Highways England has already publicly given out a figure of £4bn capital in total and £1bn revenue a year for RIS2 2020-2025 – figures that are likely part of a negotiation process with DfT, or as Mr O’Sullivan puts it ‘that is a socialised figure for 2020-2025; it’s something to consider’. (It has since emerged that Highways England is seeking £30bn over five years.)
In terms of Highways England raising cash itself, Mr O’Sullivan points out that some of this already happens under the Growth and Housing Fund, which provides an element of match funding for highways schemes that are needed to unlock stalled development sites.
‘We do expect private developers and funders to contribute to schemes in development,’ he adds.
The next RIS is likely to be delivered through four or five different contract models, Highways is told, and programmed through so-called ‘swim lanes’ which would provide a constant source of funding by works activity. Under this system, which Mr O’Sullivan has previously discussed at industry events, money will be directed to areas of activity such as renewals, capital renewals or smart motorways.
‘Regional investment programmes will allow contractors to move seamlessly from one project to the next,’ he adds.
Highways revealed this summer that Highways England has had the whole of the strategic road network (SRN) rated for safety using the EuroRAP/iRAP star rating methodology. Its Delivery Plan includes a commitment for 90% of travel on the SRN to be at three stars (out of five) or above by the end of 2020 and to ensure that the majority of those roads with one-star and two-star rating have improved to three-star.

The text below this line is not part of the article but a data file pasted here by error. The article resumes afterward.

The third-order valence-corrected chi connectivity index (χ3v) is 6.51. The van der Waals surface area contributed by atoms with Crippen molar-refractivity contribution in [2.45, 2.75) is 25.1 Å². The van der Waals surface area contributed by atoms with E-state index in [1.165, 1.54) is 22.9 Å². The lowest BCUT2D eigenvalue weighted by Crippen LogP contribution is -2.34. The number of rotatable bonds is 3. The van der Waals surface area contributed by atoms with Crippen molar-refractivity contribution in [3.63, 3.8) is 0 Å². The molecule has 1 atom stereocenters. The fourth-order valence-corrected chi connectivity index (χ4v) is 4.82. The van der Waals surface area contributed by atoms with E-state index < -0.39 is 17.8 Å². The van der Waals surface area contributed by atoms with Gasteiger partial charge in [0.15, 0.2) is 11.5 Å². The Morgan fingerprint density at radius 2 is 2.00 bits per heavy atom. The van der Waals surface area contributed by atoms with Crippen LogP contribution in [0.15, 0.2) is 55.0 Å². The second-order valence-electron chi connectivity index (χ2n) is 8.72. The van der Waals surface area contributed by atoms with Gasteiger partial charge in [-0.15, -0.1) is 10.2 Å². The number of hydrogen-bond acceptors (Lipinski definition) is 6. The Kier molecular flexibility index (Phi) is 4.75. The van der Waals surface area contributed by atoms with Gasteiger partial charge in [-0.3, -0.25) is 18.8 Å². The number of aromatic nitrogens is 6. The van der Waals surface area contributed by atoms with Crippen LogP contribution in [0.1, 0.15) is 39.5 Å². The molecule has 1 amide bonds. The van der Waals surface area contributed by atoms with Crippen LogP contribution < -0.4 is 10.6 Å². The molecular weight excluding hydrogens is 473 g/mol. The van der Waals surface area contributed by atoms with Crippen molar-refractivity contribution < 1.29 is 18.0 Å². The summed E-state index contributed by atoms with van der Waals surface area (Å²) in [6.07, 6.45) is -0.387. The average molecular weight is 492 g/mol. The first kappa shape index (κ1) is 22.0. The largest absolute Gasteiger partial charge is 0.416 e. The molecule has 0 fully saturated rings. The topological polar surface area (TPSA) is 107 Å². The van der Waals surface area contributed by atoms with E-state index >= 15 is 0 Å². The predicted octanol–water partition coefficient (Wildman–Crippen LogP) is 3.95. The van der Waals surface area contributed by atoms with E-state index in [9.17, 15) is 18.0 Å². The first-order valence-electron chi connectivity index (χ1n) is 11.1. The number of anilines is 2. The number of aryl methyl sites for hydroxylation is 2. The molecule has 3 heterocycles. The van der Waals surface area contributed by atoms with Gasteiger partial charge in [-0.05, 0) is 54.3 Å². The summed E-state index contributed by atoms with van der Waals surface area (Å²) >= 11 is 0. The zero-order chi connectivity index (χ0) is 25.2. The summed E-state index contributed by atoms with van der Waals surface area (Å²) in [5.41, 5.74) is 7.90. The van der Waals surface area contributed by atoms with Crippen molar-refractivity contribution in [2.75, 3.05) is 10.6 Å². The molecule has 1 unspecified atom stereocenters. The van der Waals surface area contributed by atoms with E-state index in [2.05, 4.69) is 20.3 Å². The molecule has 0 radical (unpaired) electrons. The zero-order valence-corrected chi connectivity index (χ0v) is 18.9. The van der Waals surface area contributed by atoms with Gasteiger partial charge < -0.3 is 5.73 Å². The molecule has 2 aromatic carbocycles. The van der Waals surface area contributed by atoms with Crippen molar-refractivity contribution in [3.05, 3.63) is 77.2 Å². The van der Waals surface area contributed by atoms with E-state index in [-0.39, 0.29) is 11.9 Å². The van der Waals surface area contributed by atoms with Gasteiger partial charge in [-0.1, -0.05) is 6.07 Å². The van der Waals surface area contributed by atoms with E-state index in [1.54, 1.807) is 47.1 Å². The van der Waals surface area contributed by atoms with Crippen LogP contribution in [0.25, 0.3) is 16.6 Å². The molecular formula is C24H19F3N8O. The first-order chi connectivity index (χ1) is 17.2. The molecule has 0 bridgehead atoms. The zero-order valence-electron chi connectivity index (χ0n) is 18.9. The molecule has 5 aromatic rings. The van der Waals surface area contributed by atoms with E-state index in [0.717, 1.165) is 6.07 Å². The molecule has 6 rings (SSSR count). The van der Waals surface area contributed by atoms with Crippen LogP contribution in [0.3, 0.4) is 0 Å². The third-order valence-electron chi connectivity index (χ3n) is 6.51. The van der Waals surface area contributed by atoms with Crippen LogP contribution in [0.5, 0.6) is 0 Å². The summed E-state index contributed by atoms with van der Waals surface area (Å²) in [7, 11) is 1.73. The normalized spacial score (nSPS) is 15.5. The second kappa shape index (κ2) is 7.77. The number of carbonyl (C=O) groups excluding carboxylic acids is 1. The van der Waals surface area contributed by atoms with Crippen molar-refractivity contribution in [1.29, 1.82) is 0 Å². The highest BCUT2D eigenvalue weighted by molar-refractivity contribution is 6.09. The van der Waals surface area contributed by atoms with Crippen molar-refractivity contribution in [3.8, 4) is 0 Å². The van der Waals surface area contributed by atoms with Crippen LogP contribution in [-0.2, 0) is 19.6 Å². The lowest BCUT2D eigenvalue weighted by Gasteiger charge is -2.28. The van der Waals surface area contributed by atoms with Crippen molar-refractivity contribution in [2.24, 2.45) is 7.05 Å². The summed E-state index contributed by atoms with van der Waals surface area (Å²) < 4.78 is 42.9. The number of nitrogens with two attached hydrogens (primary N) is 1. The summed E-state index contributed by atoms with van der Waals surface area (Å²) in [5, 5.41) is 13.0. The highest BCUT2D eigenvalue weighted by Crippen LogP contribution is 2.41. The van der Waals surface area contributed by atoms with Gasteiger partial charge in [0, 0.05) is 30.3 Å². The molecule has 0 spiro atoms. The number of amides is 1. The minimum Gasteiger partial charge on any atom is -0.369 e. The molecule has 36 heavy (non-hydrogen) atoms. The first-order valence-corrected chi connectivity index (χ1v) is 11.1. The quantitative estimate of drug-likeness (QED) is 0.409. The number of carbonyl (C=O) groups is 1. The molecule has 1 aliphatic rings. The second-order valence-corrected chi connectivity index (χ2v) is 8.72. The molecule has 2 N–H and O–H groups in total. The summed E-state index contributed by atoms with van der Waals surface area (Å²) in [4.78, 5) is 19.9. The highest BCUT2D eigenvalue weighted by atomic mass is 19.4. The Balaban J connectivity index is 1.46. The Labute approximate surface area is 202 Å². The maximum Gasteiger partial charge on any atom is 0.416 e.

When asked if this could still be guaranteed after the RIS reprofiling, Mr O’Sullivan states: ‘It was never a guarantee. We are certainly working to deliver it. Every scheme that we create moves us towards that.
‘I would also point to the £220m we got in last year’s Autumn Statement and we think this dramatically reduces the number of people killed or seriously injured (KSIs) between here and the end of the RIS.’
He is clear that contractors have the lead role when it comes to worker safety. ‘We are being very clear we expect our contractors to hit safety targets. We see road worker safety as a responsibility for our contractors. We see we our expertise in managing high speed roads, where to put barriers and network management, for instance.
‘The vast majority of incidents come from construction techniques. We expect contractors to use the latest techniques and to know the latest best practice. We don’t prescribe how they will work.’
Mr O’Sullivan remains a tough operator, seemingly unshaken by recent events and rightly proud of what has been achieved so far at Highways England. One of the reasons given for the creation of this new Government-owned company was enhanced flexibility and control of project planning. This reprofiling process has put that idea to the test and perhaps it is best seen as a valuable learning experience.
Mr O’Sullivan is a man halfway through a journey that has never been travelled before and has to plot the path as he walks it. Stopping halfway, he has every right to feel confident but, to paraphrase Robert Frost, he also has promises to keep, and miles to go before he sleeps.